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Japan Earthquake/Tsunami Reconnaissance Team 3 -- Day 4

Tectonic Plate Shifting Cripples Wharf

The third of as many as seven ASCE reconnaissance teams is in Japan studying the impact on infrastructure caused by the 9.0 magnitude earthquake and tsunami on March 11. Following teams sponsored by the Structural Engineering Institute and the Geo-Institute, the third team is sponsored by the Coasts, Oceans, Ports, and Rivers Institute, and as such will be focused on damage to port structures. It is being led by Marc Percher, P.E., M.ASCE, a senior engineer with Halcrow Group in Oakland, Calif. He is a structural analyst and designer specializing in marine oil terminals and refinery structures. Percher and/or his teammates will be discussing their findings and experiences in regular posts.   

Read each day's entries:
Introduction  |  Day 1  |  Day 2  |  Day 3  |  Day 4  |  Day 5  |  Day 6

Day 4 -- Saturday, May 14

Warped pavement showing soli failure beneath

By Marc Percher

The team woke up early, feasted on a real Japanese breakfast at the hotel, and then departed for the Sendai container terminal complex. As each day begins, we have no idea of what we will see, or how the damage will affect us personally. However, so far, we’ve found that pile-supported wharves performed better than expercted. Today we also saw many locations where tectonic plate shifting resulted in in a height loss of about 0.6 meters, which means the berthing hardware no longer is the right height for vessels, and seawater can get onto the deck. Not exactly the most helpful effects for continued operations. 

A representative of the port of Sendai met us at the gate, and we followed them down to see four cranes in various states of success and failure. In some ways, the initial damage looked similar to that in Kobe following the 1995 earthquake. The first portion of the marginal wharf was “new” and was on fill rock that was placed after the sheetpile wall and deadman (steel wall at the water tied back to a big old concrete block with batter piles). The older section of the wharf was on natural sands and therefore performed much better. This difference in the performance based on the underlying soils extended into the backlands, where differential settlement followed the original shoreline, as shown in the photo below. Damage was caused not only by the soils, but was also affected by the batter piles at the newer portion, because the deadman had batter piles only in one direction of the wharf (transverse), yet the earthquake resulted in displacements in the other direction (longitudinal).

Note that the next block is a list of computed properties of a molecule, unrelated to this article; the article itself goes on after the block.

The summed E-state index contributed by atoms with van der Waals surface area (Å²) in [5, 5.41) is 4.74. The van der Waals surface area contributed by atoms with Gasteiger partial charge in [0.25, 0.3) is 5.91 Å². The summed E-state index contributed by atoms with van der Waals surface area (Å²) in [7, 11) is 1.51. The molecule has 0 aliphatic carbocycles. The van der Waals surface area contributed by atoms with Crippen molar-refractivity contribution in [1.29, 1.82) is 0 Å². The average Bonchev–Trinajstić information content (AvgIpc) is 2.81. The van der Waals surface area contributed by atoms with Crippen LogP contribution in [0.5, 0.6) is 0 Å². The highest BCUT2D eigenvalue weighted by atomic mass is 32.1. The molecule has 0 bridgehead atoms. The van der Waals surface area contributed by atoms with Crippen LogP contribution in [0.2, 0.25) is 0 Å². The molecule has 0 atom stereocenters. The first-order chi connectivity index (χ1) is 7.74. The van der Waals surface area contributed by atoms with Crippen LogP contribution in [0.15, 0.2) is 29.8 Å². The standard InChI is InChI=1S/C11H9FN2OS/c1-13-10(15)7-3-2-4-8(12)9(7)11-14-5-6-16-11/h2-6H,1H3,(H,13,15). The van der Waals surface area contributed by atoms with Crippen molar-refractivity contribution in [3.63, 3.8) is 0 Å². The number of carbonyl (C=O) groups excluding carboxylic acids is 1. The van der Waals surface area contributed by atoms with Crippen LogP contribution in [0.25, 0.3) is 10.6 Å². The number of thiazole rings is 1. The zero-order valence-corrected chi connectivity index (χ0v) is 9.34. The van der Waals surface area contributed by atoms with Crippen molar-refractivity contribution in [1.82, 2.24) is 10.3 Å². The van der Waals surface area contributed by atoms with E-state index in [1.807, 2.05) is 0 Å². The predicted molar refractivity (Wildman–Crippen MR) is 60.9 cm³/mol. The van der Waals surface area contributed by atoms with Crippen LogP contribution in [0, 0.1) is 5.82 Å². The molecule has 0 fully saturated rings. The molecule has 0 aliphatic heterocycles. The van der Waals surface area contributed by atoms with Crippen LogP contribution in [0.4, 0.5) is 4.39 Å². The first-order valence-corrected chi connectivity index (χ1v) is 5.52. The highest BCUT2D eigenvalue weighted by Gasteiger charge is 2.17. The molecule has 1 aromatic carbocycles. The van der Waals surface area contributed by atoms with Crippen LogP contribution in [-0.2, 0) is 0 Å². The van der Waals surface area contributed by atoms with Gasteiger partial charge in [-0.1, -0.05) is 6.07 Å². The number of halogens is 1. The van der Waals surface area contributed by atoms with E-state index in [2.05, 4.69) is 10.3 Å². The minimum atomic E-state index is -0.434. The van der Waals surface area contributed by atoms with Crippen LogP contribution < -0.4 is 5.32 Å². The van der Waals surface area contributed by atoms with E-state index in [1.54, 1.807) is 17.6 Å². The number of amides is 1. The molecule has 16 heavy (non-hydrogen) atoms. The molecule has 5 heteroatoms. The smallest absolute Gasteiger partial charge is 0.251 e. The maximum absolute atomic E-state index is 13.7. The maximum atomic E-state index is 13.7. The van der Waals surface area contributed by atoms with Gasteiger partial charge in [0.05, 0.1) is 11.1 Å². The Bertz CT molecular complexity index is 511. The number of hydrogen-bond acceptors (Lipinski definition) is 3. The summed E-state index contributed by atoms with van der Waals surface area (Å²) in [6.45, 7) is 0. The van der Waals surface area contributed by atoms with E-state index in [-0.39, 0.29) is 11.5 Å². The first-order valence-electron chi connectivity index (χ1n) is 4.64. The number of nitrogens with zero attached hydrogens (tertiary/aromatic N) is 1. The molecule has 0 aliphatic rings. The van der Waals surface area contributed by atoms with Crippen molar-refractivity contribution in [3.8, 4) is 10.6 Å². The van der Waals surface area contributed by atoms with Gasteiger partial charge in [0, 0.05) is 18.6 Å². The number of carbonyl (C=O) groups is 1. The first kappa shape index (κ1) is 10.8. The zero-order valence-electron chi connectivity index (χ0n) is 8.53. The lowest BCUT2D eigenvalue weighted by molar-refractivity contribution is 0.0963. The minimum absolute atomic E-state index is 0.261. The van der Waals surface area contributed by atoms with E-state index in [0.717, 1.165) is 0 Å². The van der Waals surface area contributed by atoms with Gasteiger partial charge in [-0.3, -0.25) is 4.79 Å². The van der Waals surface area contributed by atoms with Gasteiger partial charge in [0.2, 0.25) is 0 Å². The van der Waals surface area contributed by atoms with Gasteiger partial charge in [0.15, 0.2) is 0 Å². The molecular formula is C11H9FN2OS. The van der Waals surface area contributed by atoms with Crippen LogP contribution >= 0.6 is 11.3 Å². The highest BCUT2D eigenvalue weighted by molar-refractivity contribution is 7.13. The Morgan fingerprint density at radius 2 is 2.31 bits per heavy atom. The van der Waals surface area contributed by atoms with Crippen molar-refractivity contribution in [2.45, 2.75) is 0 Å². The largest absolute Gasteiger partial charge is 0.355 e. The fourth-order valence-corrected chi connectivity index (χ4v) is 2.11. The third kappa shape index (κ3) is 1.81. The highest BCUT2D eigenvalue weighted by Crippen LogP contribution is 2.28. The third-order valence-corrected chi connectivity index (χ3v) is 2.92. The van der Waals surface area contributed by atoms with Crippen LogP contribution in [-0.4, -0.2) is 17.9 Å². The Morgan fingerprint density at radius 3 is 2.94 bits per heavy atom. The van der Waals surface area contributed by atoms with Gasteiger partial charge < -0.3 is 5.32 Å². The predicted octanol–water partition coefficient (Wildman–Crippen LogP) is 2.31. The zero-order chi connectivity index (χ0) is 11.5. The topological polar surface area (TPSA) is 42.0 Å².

Crane still fine, engineer beamsThere were four large container cranes total at the site, two on the older, less damaged portion and two on the newer, more damaged portion. The cranes on the newer portion were something special as they are base-isolated, relying on an invention developed by Dr. Sugano from PARI, who is part of our team. A proud Dr. Sugano and an excited Yoshi Oritatsu can be seen at right. While the wharf structure was damaged, the cranes sailed through the event relatively unscaved. That said, this terminal will not be operational for a long time, and it will be a while before further investigations (first requiring digging out the existing structure) can find out the specifics of what happened.

Further down the road from the container port, there was a large public park which is no more. The park had a simple gravity structure on the harbor channel side, and this structure totally failed; however it’s unclear if the failure was caused by the earthquake or tsunami.  This gave us food for thought throughout lunch. After another tongue lunch, the group split up, to revisit some of the locations with fresh sets of eyes. By the end of the day we had been on the road for more than 12 hours, and we arrived at our hotel very tired, but ready for another day of seeing the unexpected.

Introduction  |  Day 1  |  Day 2  |  Day 3  |  Day 4  |  Day 5  |  Day 6

COPRI Solutions to Coastal Disasters – June 26-29

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June 26-29
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